Current Account Deficit (CAD) in Q1 surges to $21.8 billion

As per the Reserve Bank of India (RBI), India’s Current Account Deficit (CAD) for the first quarter ended June 2013 has widened to 4.9% of Gross Domestic Product (GDP) compared to 4% in the same period of the previous financial year owing to a rise in imports and some decline in merchandise exports.

If we subtract the increase in gold imports of $7.3 billion in the first quarter of 2013-14 over the corresponding quarter of the preceding year the CAD works out to $14.5 billion, which means 3.2% of GDP.

The merchandise exports decreased by 1.5% to $73.9 billion in the first quarter of 2013-14 compared with a decline of 4.8% at $75 billion in the year-ago period.

On the other hand, merchandise imports increased by 4.7% at $124.4 billion as against a decline of 3.9% at $118.9 billion, primarily owing to a sharp rise in gold imports in the first two months of the quarter.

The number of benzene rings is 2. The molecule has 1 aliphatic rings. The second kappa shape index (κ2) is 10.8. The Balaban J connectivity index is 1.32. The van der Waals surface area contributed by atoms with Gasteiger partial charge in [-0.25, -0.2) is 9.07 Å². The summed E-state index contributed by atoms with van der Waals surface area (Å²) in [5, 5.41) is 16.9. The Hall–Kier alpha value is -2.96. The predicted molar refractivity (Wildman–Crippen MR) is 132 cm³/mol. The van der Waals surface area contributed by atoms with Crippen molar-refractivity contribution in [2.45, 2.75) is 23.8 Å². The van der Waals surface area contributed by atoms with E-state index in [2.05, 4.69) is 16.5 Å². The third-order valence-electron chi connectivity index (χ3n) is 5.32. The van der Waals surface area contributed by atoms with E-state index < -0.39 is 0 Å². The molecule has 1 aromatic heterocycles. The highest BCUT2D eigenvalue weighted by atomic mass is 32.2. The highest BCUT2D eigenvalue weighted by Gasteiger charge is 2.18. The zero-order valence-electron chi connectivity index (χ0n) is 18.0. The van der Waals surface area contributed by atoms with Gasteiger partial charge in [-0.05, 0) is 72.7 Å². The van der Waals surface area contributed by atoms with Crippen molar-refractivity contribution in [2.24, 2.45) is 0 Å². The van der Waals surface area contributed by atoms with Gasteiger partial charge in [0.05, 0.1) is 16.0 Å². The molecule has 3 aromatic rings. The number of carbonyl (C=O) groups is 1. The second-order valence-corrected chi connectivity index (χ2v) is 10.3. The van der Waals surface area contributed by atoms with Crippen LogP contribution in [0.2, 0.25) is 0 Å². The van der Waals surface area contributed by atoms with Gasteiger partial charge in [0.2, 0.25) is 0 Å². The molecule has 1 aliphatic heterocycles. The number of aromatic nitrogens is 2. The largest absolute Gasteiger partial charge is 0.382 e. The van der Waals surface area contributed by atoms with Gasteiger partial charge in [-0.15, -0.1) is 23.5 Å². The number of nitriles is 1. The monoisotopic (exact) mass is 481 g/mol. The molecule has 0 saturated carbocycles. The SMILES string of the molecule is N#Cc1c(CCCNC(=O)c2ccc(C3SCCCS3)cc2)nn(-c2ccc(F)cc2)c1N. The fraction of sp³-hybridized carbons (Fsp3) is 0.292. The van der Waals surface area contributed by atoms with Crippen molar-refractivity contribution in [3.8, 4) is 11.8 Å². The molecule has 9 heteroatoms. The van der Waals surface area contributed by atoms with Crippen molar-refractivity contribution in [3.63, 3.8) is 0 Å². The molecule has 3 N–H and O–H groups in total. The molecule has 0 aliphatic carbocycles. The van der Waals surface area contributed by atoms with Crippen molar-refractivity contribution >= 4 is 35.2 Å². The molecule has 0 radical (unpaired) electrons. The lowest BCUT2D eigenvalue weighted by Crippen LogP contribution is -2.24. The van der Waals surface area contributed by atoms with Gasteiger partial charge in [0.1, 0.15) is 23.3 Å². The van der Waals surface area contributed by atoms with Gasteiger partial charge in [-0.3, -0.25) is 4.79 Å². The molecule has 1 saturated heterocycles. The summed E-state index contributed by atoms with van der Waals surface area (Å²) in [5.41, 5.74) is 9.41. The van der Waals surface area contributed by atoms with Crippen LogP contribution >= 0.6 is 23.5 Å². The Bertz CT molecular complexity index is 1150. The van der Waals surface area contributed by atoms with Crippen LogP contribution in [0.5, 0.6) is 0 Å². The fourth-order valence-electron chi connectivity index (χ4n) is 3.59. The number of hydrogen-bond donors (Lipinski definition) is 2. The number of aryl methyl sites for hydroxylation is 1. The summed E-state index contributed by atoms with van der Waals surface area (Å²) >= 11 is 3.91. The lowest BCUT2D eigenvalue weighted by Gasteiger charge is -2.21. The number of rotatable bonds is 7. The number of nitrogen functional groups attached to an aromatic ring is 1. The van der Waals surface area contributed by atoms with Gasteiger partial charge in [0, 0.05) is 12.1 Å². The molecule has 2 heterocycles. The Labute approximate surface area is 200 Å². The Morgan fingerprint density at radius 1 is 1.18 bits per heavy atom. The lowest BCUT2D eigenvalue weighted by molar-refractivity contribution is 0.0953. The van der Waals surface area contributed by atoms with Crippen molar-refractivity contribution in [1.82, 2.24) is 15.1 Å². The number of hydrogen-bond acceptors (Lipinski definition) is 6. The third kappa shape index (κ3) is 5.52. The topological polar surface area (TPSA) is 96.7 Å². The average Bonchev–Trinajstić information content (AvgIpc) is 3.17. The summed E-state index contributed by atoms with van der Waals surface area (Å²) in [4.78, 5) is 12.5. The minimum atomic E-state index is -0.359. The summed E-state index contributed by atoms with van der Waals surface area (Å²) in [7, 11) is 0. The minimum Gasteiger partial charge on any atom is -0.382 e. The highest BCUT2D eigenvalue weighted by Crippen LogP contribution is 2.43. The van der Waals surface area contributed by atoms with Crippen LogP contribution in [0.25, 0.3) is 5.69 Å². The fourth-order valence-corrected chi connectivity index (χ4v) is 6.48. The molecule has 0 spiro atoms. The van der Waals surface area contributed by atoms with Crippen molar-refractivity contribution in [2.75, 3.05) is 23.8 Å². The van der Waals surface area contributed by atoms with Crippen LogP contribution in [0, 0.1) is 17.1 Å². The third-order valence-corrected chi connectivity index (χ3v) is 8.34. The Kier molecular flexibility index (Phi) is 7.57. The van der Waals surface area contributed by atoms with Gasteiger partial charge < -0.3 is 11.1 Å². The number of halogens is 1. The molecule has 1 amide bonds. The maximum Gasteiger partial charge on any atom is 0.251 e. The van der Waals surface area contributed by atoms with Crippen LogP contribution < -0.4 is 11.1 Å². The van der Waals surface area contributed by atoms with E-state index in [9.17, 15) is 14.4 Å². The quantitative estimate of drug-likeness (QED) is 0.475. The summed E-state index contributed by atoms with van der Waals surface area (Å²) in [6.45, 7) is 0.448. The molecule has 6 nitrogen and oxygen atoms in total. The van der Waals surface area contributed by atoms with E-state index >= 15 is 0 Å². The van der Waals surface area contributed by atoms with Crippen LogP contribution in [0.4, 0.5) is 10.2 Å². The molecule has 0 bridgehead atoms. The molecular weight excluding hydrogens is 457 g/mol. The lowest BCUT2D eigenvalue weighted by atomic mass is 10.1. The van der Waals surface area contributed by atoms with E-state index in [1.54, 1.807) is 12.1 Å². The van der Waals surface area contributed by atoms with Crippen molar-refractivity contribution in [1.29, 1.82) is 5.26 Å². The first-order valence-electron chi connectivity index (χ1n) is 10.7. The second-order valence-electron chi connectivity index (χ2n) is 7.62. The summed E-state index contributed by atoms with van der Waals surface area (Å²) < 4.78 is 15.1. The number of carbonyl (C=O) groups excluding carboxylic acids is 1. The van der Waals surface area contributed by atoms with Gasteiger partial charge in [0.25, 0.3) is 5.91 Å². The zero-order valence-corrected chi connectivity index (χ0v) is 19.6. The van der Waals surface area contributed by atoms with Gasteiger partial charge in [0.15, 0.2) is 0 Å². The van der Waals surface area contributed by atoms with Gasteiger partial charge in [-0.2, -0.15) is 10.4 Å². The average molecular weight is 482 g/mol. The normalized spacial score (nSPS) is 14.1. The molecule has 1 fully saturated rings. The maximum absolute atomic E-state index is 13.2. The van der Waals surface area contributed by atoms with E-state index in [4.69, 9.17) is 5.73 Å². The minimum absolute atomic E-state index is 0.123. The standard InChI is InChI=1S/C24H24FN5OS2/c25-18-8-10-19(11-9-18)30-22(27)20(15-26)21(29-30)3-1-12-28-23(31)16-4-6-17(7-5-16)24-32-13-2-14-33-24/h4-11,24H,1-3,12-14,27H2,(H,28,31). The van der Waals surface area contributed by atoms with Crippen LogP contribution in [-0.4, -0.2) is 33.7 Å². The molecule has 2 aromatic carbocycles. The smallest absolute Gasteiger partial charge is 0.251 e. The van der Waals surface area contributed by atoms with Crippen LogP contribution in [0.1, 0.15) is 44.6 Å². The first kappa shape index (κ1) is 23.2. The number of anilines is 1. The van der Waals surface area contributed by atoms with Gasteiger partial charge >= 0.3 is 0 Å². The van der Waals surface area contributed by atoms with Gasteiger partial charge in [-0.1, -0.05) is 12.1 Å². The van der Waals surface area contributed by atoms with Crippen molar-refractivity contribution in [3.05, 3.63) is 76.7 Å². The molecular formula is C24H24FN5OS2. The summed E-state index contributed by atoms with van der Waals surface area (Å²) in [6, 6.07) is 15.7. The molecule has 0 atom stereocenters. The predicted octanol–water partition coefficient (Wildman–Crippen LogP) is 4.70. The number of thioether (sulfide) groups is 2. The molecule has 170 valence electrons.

Despite a net outflow in portfolio investment, led by Foreign Institutional Investor (FII) debt outflows, net inflows under capital and financial account (excluding changes in foreign exchange reserves) rose by 25.2% to $20.5 billion in the first quarter of 2013-14 from $16.4 billion in first quarter of 2012-13.

While net foreign direct investment surged to $6.5 billion in the Q1 of the current fiscal from $3.8 billion in the Q1 of 2012-13, net portfolio investment recorded a marginal outflow of $0.2 billion compared with an outflow of $2 billion, primarily led by the debt component of FII investment.

However, net overseas borrowing by banks rose by 57.5% to $4.7 billion in the first quarter of 2013-14 from $3 billion in first quarter of 2012-13. Net External Commercial Borrowings (ECBs) at $0.4 billion remained same.

Advertisement

Categories: India Current Affairs 2017

Tags:

advertisement

Comments